Bestinau got that-
“What is ‘really funny’ anyway?” Father John Misty asks on “Q4”, a single from Chloe and the next 20e Century† The track is the album’s clearest, most cutting satire, but this question feels serious, the stakes are intimate for the singer – as artist and person seeking connection in a modern wasteland.
On more than five albums, singer-songwriter Josh Tillman is an artisan of story songs delivered through absurdist personae, prancing ironic provocation with heartfelt croons and soaring folk-inspired instrumentation. on Chloesinger-songwriter Josh Tillman returns with his first new material since the Silent of 2018 God’s Favorite Customer† Written and recorded in Fall/Winter 2020, the album sees Tillman continuing to collaborate with multi-instrumentalist/producer Jonathan Wilson and engineer Dave Cerminara.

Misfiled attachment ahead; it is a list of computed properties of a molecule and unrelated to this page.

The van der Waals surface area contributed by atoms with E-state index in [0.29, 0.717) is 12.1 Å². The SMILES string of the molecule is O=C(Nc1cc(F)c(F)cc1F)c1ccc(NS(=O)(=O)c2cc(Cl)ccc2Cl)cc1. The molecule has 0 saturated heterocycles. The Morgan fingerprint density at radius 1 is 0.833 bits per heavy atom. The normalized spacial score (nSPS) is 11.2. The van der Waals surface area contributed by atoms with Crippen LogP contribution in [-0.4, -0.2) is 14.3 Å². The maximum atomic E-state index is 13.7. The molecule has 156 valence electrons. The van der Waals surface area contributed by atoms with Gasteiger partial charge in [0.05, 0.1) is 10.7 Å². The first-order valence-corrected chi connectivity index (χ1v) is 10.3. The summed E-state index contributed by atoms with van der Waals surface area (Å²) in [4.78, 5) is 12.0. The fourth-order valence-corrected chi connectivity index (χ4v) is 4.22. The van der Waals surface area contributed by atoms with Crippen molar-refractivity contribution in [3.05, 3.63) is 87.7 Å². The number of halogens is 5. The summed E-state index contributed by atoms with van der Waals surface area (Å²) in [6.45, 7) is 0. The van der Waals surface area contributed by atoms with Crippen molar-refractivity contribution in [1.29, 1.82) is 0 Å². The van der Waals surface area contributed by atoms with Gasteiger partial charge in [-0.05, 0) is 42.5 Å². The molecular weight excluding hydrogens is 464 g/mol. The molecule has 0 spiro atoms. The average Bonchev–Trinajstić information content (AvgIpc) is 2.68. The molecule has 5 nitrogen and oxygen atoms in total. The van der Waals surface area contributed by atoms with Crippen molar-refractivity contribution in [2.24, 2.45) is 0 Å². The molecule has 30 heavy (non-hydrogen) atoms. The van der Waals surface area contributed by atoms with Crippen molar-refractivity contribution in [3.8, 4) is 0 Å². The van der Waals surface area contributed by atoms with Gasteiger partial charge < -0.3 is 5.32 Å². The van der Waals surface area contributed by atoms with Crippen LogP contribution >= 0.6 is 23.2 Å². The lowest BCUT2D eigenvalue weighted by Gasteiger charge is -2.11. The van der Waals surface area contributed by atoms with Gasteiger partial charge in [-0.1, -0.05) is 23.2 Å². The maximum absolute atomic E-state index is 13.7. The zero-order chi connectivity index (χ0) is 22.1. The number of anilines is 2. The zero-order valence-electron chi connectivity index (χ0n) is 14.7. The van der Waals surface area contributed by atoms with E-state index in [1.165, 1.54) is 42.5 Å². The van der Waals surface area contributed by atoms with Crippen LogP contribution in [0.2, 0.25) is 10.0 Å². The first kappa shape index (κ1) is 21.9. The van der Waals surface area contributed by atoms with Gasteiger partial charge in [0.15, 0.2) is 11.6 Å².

The eleven tracks often sound like mini film scores, with arrangements by Drew Erickson and lots of strings, brass and woodwinds. Tillman still trades in clever, allusive vignettes, but this time the tone is softer, blurrier and less sharp than from God or the Trump era of 2017 Pure comedy.
For a troubadour who calls himself a “sarcastic Michael Bublé,” the turn to a more golden melancholy is effective. The album opens with a curdled horn line and undiminished tame big band arrangements for the character study “Chloë”, and the listener thinks, Here comes the self ironing lounge lizard, sounding like the Beatles do vaudeville† (Which, to be honest, we love a lot.) But the next track, “Goodbye, Mr. Blue,” transitions into a sunny-sad Harry Nilsson-esque tune over Laurel Canyon guitar, the lyrics rehashing the ending of a relationship coincide with the death of a cat. Lines like “One down, eight to go, but it’s no less true / Won’t the last time come too soon?” are really funny – and genuinely sad.